[Fantasia Review] ‘Martyrs Lane’ Offers Ghostly Mystery Through a Child’s Eyes

Horror

In director David Bruckner‘s latest, The Night House, recently widowed Beth (Rebecca Hall) discovers disturbing secrets about her husband after beginning to experience paranormal events at their remote lakeside house. As Beth plays detective to uncover those secrets, she also finds clues for a supernatural mystery.

Screenwriters Ben Collins and Luke Piotrowski (Super Dark TimesSiren) shared with Bloody Disgusting their process in building Beth’s journey and the unique mythology behind the presence haunting her. The screenwriting partners revealed their influences, including a surprising horror movie inspiration for the main story.

“Magic doesn’t always equate with something evil, but when you’re writing a horror movie, you want something that feels like it could be real. So just reading and dabbling in a lot of ideas and images that are based in reality, but wanting to wholly invent our own for our own purposes. The idea of architecture was occult architecture. The idea of spaces as incantation and mazes to trap or confuse spirits, like the Caerdroia mazes. The Louvre doll that you see in the movie is based on a real doll,” Piotrowski explains of the various occult pieces they employed when building a narrative that sees its protagonist plunged into the world of the occult.

Rebecca Hall appears in The Night House.

More surprisingly, Piotrowski revealed that the story idea itself was born, at least in part, from a rejected pitch for a Hellraiser reboot. He explains, “The Night House for us was an amalgamation of a lot of pieces of different pitches and ideas and stuff that we wanted to do, or elements from other movies that we were told to take out. It was like, ‘Is there some way we can build a container for all of our most beloved discarded pieces?’ Of those discarded pieces, a huge part of that was -back when Hellraiser was at Dimension- we did pitch on a Hellraiser reboot. At that time, it was a lot of looking at the Hellraiser story and noticing that the Julia character is, in many ways, the central character of the story. It’s her story; it’s not really Kirsty’s story. It is about Julia.

“We gave ourselves the task of finding if could you retell that story with Julia as a sympathetic figure who is drawn to this occult world through the grief of having lost her husband. And, to bring him back, she starts engaging with these dark things and goes to these dark places through grief until it’s this Black Swan style, beautiful story about that character. They didn’t want to hear Black Swan; they didn’t want to hear art house, dreamy, or beautiful for Hellraiser at that time. We took a lot of that idea. We still wanted to tell a story about grief that has beautiful haunting imagery. We still wanted to tell a story about somebody who’s going to dark places and finding secrets that somebody left behind. In some of the most basic broad strokes, a lot of the genesis of The Night House did come from us not being able to do Hellraiser.”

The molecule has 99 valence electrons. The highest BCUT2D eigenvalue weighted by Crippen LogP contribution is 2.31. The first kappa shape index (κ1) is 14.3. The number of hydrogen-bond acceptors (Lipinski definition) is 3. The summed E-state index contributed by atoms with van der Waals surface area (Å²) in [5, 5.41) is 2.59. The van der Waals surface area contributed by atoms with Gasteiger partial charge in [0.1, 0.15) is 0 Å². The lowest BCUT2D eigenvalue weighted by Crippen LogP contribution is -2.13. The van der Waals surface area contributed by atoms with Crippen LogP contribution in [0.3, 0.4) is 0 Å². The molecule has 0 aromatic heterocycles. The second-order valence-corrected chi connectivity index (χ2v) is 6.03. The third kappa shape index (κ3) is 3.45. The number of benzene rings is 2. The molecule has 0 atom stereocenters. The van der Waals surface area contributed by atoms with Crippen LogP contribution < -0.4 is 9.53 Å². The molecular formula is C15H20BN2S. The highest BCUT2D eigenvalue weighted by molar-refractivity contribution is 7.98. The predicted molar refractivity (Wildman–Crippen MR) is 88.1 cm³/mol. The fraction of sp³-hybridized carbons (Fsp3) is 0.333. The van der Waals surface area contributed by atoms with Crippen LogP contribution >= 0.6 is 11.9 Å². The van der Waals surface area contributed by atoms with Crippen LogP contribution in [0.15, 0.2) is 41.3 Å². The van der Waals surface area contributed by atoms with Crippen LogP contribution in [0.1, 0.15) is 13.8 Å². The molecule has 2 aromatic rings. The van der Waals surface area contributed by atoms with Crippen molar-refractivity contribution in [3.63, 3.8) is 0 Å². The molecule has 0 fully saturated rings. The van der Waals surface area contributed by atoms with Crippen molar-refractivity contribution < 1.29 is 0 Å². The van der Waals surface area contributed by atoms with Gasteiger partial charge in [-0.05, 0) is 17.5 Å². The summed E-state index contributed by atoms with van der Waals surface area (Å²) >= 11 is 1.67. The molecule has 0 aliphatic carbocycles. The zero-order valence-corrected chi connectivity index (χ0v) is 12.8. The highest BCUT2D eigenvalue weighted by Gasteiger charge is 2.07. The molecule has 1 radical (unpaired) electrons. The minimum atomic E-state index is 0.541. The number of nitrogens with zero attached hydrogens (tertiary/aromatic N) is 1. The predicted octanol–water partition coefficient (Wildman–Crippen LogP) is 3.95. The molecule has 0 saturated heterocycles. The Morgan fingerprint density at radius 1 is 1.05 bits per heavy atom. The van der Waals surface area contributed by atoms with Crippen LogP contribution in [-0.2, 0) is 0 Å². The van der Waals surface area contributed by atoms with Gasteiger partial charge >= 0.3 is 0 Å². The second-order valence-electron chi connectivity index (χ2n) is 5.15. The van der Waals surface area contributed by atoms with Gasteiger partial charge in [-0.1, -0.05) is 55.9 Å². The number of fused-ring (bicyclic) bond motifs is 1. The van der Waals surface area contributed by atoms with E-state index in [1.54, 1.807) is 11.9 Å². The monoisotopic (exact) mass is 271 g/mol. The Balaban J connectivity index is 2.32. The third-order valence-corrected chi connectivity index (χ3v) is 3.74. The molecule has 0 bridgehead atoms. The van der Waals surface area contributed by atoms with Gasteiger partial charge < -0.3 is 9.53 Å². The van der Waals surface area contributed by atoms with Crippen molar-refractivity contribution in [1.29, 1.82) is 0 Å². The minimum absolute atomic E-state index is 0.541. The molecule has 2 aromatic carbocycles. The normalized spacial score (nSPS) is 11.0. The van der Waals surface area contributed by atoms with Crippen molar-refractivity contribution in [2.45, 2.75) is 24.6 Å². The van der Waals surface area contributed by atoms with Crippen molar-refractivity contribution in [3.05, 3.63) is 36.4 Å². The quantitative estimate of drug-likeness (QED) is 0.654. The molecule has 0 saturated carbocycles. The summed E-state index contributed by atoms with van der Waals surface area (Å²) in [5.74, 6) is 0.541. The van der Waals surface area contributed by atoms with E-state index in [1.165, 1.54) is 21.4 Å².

The irony of this, of course, is that Collins and Piotrowski are reteaming with Bruckner for the Spyglass Media relaunch of Hellraiser, coming to Hulu. Collins explained the uncanny connection that led to their dream project, “Ultimately we got lucky because [producer] Keith Levine used to work at Dimension. We initially met him via those pitches that didn’t work out, and he was the guy on the phone saying no to us. We didn’t have any context. Then he started working for David Goyer.”

Goyer produced The Night House. It was during production that the announcement came of Goyer’s involvement with the new Hellraiser. “I definitely remember being on the set of Night House with Keith Levine and cornering him,” Piotrowski jokes of the perfect coincidence. Collins adds, “I’m pretty sure I told him that we would never talk to them again if they didn’t at least let us meet on it. I was joking, but we also wanted to at least put our names on the list, try to get in there, and it worked out really well.”

It’s a dream project for the screenwriters, something they’ve been thinking about for a long time. Hellraiser just became increasingly the thing that we felt so compelled to do, and it was so frustrating the way the rights were just impossible to manage. For so long, there was nothing you could do about it, but then we did,” Collins shares.

The pair remain mum on plot details, naturally. Piotrowski at least teases this much, “We’ll get the hooks and chains. We’ll see. Hellraiser is so many things. There are so many elements that make it what it is and when you’re dealing with these franchises, it’s like, well, different aspects of it are different people’s favorite parts.”

While we wait for more details to emerge, The Night House gives horror audiences plenty to chew on in the meantime from the team behind it. Especially when it comes to expert scare crafting, a collaboration between Bruckner, Collins, and Piotrowski. Piotrowski touches upon one of the film’s most prominent scares, “I will say I think the biggest jump scare in the movie that everybody points to, you probably know what I’m talking about. That was in the script and based on an experience of Ben playing very scary music for me one night when we were hanging out. We’re concerned with scary ideas, and that’s what we spend most of our time thinking about, but we know that you need those moments of jumping and release. I think David Bruckner is also really mindful of that and brought a lot to it as well, building on what was there and making the sequences a little more sustained.”

The Night House (read my review) releases in theaters on August 20, 2021.

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